For employers, looking to overcome these challenges, they must take into account a number of factors including; creating workplaces to retain people who acquire a disability, attracting a wider pool of talent into organisations by ensuring all employees needs are being met, and planning for fully accessible buildings to avoid expensive retrofits. People living with disabilities face many barriers on a daily basis. These include:
- Physical barriers – e.g. accessing a building
- Technological barriers – e.g. inaccessible websites or poorly designed apps
- Access to products and services – e.g. poor customer service (due to a lack of understanding and adequate training)
- Access to information – e.g. forms and leaflets should be offered in alternative formats, such as large print or plain English versions
- Access to employment – shockingly most people with disabilities in Ireland are unemployed.
In many cases, a lack of disability awareness by employers together with a lack of understanding of how to make the workplace accessible and inclusive is a major roadblock to inclusivity. By providing disability awareness training for their employees, they are providing them with the tools and a vital understanding to allow them to ask pertinent questions. Employers need to ask themselves questions such as “Are there reasonable accommodation practices in place for people working with disabilities?” and “Would the working environment, the tasks, or the structure of a job be modified to facilitate a person with a disability?” The answers / solutions to these questions must be made clear for their employees, by ensuring they receive the training required to deal with these and many other challenges they may face.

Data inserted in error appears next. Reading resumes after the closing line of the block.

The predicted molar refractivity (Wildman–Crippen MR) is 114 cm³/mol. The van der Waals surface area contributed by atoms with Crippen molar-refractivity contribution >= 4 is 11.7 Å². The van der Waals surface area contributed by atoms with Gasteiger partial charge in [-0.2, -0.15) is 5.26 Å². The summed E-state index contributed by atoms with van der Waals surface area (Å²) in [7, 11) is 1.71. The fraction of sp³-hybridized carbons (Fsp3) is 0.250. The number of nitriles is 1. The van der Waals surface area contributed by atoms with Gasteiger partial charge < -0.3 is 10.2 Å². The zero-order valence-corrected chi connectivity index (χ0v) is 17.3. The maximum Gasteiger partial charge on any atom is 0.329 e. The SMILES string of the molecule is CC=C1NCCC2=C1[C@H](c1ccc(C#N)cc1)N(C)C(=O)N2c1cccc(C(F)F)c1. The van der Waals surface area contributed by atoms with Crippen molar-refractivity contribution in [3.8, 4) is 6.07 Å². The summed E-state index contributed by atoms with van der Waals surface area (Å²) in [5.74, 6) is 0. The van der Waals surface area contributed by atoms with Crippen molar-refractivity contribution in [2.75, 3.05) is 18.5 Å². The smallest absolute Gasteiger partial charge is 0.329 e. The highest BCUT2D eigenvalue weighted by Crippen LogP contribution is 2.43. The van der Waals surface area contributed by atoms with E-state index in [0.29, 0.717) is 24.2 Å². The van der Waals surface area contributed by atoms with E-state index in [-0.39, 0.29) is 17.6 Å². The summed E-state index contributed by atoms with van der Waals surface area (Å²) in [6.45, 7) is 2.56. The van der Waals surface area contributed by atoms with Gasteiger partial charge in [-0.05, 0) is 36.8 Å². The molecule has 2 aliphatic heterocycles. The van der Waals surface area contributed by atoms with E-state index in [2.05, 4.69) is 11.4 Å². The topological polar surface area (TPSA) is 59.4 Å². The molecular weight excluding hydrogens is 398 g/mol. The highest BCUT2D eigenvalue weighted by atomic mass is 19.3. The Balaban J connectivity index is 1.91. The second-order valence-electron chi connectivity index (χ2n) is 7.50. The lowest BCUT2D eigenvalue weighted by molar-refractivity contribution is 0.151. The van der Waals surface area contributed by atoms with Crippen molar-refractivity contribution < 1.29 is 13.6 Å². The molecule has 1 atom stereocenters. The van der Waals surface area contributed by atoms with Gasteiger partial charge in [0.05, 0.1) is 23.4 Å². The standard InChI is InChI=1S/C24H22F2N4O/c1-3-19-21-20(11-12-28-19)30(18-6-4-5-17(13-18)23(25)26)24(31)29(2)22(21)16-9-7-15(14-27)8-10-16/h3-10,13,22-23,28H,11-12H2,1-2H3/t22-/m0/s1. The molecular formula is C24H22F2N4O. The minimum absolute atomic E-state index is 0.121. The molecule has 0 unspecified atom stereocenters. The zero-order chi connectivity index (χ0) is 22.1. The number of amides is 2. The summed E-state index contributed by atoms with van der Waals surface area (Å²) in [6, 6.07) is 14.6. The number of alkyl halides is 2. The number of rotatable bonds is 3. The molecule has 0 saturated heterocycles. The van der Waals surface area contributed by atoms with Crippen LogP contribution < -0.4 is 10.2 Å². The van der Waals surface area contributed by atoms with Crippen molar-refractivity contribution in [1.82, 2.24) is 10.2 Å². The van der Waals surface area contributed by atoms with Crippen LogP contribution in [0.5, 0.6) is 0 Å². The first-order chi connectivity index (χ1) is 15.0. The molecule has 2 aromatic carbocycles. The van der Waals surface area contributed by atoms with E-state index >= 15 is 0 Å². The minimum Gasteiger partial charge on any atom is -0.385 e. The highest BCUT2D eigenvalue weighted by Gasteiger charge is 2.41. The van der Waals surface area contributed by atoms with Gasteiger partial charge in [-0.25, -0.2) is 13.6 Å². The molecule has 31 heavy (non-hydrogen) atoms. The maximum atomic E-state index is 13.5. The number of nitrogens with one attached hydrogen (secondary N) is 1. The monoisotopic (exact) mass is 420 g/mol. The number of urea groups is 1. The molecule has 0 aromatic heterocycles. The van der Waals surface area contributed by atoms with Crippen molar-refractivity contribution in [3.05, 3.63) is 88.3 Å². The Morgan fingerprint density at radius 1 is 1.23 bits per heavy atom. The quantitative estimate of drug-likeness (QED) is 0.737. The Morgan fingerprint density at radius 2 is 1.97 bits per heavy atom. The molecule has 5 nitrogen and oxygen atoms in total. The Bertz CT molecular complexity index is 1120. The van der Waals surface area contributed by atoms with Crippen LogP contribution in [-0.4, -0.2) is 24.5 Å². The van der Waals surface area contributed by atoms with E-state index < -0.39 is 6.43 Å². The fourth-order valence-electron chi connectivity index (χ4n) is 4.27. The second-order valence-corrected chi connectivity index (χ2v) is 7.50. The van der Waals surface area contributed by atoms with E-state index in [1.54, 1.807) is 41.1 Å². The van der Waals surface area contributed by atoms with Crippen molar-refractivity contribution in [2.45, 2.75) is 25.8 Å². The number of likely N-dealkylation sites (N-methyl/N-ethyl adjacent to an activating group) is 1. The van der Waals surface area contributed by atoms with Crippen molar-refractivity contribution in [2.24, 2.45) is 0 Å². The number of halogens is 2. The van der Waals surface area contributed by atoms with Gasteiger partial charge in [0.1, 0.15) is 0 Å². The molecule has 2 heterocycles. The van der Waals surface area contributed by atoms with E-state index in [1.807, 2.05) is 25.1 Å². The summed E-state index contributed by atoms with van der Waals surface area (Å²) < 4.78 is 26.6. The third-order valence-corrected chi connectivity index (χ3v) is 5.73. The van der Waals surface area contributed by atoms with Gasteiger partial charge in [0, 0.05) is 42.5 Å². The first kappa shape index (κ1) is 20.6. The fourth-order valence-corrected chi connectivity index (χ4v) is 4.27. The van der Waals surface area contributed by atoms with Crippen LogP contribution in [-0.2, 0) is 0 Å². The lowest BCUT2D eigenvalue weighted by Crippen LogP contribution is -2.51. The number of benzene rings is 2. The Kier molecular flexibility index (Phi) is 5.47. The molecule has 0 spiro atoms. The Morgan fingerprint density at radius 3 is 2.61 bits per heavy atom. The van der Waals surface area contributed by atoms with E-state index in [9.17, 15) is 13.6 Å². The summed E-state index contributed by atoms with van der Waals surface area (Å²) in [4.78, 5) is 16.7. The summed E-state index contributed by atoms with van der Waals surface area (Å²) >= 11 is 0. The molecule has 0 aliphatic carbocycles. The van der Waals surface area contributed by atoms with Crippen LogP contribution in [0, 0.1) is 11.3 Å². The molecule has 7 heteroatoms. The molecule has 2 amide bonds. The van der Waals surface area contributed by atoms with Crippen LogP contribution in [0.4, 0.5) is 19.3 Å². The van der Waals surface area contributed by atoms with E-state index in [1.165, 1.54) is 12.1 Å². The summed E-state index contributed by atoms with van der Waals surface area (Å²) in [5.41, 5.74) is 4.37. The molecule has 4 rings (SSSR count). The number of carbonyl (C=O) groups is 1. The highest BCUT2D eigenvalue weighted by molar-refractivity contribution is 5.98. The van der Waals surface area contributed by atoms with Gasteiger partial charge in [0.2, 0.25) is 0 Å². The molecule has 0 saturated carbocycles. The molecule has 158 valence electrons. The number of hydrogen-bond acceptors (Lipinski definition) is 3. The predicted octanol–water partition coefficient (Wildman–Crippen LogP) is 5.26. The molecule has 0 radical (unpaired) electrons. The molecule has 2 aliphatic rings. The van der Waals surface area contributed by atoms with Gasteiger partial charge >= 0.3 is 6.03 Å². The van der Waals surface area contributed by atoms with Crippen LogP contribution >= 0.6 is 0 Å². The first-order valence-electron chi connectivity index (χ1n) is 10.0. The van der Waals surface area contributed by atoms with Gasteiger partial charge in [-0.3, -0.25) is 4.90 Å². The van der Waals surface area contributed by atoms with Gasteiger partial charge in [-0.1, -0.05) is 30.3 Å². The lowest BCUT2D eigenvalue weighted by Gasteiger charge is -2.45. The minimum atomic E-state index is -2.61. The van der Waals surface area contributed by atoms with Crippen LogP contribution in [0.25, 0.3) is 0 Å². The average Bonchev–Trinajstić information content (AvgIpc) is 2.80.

E-learning Course Accessibility Features
Although this course was created for employees to raise their awareness of working with or interacting with people with disabilities in the workplace, we also ensured that the course was accessible and compliant for all. We did this by adding a number of features to the e-learning course including:
- Text-to-speech (OCR) for compatible screen readers
- Descriptive text for important graphical, navigational and/or functional elements
- Clearly defined, intuitive navigation and control scheme
- The restriction of any interactivity type not fully compatible with current accessibility standards
- Subtitles (closed captions) available throughout where audio/video was to be used
- Correct tagging and detailing of accompanying SCORM (Sharable Content Object Reference Model) system files
By providing alternative formats, choosing a design that was easy to navigate, avoiding using flashing or moving content, adding captions to allow learners with hearing impairments to fully access the content, using alt text and descriptive links that make sense for those with visual impairments, making sure course materials and activities can be accessed using a keyboard, we ensured a high level of accessibility within the course allowing it to be accessed by learners with disabilities and fully accessible to all.
Contact Esus E-learning
We hope you found this post helpful. If you would like more information about how we can help you develop a disability awareness e-learning course or make your learning content more accessible, please contact Esus E-learning at firstname.lastname@example.org.